RICHMOND, Va. — Scammers who want to impersonate service members for financial gain or separate Soldiers and Airmen from their hard-earned money might not be the obvious enemy, but the threat they pose to the military is a very real and significant one.
One common scam doesn’t necessarily target service members, but uses their personas to scam trusting citizens. In a recent article published by the Athens Banner-Herald in Georgia, a man and his elderly father reported being scammed out of $1,400 then they tried to buy a truck from someone claiming to be a member of Bravo Company, 29th Infantry Division, who was about to be deployed.
There is no such unit as Bravo Company, 29th Infantry Division, in the Virginia National Guard, and there are no VNG units scheduled to deploy the rest of calendar year 2019 or early 2020.
The “seller” in this case instructed the victims to purchase eBay gift cards for the transaction, according to the report. When the supposed Soldier then asked for additional money from the victims, the man and his father became suspicious and eventually reported the scheme to local police.
While it is unclear in this case if the scammer used an actual Soldier’s persona, frequently in the past criminals have created social media accounts impersonating actual service members to lure potential victims. More information about protecting against online impersonators can be found here: https://go.usa.gov/xVDxh.
Service members are also more prone to becoming fraud targets than other members of the population, according to a recent study by the Better Business Bureau. One recent auto sales scam in particular has raised particular attention, as it exploits the trusted Army & Air Force Exchange Service name.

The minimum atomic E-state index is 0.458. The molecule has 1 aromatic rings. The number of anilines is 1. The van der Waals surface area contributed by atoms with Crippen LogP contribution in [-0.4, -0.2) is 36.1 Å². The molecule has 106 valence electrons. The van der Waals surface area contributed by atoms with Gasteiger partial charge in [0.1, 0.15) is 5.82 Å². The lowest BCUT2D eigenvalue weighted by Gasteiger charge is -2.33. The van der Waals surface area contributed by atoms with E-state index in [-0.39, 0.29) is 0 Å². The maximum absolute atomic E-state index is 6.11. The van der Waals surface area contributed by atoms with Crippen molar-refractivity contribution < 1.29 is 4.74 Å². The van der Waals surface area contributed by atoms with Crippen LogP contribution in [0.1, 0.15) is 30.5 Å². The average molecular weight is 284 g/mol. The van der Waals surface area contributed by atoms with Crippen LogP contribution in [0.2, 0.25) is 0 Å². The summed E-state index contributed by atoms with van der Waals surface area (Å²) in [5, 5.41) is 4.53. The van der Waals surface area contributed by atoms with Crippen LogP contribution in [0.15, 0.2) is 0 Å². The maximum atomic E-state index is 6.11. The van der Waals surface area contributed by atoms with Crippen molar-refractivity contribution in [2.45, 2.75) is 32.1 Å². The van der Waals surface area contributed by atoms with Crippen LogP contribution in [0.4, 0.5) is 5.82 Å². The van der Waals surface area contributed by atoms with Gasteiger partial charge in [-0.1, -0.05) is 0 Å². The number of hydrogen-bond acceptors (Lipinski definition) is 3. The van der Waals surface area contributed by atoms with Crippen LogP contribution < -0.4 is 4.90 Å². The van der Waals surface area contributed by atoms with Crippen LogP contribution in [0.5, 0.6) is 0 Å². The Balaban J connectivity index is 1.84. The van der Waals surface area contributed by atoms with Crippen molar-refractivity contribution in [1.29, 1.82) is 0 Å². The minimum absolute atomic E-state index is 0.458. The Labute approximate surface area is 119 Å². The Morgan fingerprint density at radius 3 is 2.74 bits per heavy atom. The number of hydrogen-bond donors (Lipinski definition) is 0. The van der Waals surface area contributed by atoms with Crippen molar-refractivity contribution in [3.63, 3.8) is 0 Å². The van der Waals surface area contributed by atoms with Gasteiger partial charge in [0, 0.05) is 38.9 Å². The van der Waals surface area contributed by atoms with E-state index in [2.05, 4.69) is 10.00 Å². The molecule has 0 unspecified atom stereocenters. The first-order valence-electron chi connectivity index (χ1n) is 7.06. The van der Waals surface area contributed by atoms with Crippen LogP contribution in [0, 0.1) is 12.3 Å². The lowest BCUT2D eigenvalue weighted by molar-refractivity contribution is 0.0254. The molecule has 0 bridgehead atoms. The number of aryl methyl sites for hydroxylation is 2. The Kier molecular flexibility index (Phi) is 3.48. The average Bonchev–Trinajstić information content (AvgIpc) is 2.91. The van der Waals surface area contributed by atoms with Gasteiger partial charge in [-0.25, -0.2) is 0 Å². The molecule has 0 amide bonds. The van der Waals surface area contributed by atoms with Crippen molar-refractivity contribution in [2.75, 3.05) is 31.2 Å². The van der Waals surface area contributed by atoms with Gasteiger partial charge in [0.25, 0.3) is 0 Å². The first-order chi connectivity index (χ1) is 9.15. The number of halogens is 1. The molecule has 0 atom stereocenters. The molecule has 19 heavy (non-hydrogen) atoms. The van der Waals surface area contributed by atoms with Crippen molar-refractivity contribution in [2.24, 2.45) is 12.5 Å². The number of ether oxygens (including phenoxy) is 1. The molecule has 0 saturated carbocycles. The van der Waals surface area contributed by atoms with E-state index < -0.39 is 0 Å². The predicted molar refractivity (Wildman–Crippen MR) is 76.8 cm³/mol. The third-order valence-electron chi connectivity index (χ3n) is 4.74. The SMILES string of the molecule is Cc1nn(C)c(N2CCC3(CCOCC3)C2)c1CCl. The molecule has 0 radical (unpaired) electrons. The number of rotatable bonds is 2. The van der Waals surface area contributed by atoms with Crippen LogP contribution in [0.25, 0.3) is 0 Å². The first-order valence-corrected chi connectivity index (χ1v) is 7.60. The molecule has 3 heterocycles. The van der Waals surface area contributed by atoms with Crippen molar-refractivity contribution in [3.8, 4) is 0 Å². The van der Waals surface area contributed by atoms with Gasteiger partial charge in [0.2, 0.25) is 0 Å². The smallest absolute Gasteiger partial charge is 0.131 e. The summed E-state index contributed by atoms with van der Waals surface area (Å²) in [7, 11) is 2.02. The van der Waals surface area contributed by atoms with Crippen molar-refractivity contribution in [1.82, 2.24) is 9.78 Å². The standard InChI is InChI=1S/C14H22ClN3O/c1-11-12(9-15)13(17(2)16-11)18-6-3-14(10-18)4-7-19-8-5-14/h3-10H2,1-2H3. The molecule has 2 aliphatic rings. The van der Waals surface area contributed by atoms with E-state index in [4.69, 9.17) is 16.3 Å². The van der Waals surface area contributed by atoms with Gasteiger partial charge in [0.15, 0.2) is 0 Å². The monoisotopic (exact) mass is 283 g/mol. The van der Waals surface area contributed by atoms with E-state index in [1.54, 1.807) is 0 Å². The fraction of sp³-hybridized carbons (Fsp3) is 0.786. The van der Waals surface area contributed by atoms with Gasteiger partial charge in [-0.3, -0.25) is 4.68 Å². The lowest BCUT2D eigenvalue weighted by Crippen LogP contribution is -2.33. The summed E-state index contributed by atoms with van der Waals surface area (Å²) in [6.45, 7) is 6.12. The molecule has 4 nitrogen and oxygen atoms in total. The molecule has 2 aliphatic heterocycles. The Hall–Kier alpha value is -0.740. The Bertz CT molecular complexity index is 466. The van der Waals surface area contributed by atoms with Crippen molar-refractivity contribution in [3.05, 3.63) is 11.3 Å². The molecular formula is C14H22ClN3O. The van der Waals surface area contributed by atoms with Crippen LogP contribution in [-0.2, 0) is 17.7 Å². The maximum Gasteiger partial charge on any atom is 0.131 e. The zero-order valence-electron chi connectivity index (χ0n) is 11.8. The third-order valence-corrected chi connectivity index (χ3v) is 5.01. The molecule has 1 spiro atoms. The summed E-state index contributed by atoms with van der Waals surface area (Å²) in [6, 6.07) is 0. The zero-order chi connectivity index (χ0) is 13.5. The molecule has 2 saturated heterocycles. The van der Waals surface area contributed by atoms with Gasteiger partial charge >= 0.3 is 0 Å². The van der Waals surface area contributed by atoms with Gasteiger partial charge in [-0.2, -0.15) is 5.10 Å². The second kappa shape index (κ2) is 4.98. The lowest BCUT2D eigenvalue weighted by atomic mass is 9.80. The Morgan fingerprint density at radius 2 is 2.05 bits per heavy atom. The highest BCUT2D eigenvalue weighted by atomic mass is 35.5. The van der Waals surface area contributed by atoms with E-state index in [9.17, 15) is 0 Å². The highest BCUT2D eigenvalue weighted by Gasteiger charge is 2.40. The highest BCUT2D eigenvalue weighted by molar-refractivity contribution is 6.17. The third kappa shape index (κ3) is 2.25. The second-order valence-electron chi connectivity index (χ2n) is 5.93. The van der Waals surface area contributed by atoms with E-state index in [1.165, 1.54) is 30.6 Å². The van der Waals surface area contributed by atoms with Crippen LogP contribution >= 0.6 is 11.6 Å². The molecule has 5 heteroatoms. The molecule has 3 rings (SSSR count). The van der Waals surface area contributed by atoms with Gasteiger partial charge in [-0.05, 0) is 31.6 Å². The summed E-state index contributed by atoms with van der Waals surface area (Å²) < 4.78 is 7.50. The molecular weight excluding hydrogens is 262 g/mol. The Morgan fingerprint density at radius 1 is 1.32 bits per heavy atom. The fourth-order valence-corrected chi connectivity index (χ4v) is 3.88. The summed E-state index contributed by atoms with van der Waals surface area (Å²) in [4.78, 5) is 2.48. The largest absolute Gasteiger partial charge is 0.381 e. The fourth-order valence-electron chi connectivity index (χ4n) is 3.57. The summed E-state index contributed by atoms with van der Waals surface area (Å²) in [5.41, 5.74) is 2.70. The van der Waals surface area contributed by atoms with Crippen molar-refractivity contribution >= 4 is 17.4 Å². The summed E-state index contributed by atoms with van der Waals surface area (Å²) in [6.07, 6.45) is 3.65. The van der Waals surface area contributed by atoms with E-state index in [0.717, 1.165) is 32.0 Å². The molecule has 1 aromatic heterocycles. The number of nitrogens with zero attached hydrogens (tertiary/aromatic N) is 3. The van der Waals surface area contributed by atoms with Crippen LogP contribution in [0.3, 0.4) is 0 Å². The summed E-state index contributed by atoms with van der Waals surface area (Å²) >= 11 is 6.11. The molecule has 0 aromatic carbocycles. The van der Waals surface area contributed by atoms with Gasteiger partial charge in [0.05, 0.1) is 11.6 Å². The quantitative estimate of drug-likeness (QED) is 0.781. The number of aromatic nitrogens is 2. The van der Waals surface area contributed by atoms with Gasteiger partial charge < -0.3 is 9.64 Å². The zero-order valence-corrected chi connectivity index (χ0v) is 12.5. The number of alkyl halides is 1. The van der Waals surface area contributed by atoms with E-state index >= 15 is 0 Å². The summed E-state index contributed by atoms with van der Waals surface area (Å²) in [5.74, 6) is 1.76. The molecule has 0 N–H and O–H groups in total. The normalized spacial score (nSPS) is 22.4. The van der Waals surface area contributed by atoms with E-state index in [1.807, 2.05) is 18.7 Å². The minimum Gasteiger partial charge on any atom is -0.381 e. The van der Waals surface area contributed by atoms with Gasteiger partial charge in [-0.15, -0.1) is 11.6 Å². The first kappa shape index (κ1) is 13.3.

Scammers have been using the name “Exchange, Inc.” to try to trick Soldiers and Airmen into thinking they dealing directly with the Exchange in the sales of cars, trucks, motorcycles, boats and boat engines, according to a release from AAFES.
The problem? AAFES does not have the authority to sell vehicles or broker private sales. However, this has not stopped some service members from sending money to “Exchange, Inc.” thinking they are buying a vehicle from AAFES.
“For years, scammers have used the Exchange’s trademarked logo and name without permission to purportedly sell vehicles in the United States,” said Steve Boyd, the Exchange’s loss prevention vice president. “Some military members have sent money thinking they’re dealing with the Exchange, only to receive nothing in return.”
The recent scam has been asking for these bogus sales be paid for through third-party gift cards, especially Google Play gift cards.
AAFES offers a few ways for service members to help protect themselves. First, any suspicious payment method requests can be verified or debunked by calling Exchange Customer Service at 800-527-2345.
Second, any suspected fraud attempts or scams can be reported on the Internet Crime Complaint Center website, www.ic3.gov.
Lastly, AAFES reminds military customers that they do not advertise in any online classified websites, and they do not broker any kind of private transaction. They only conduct business at exchanges on military installations or at ShopMyExchange.com.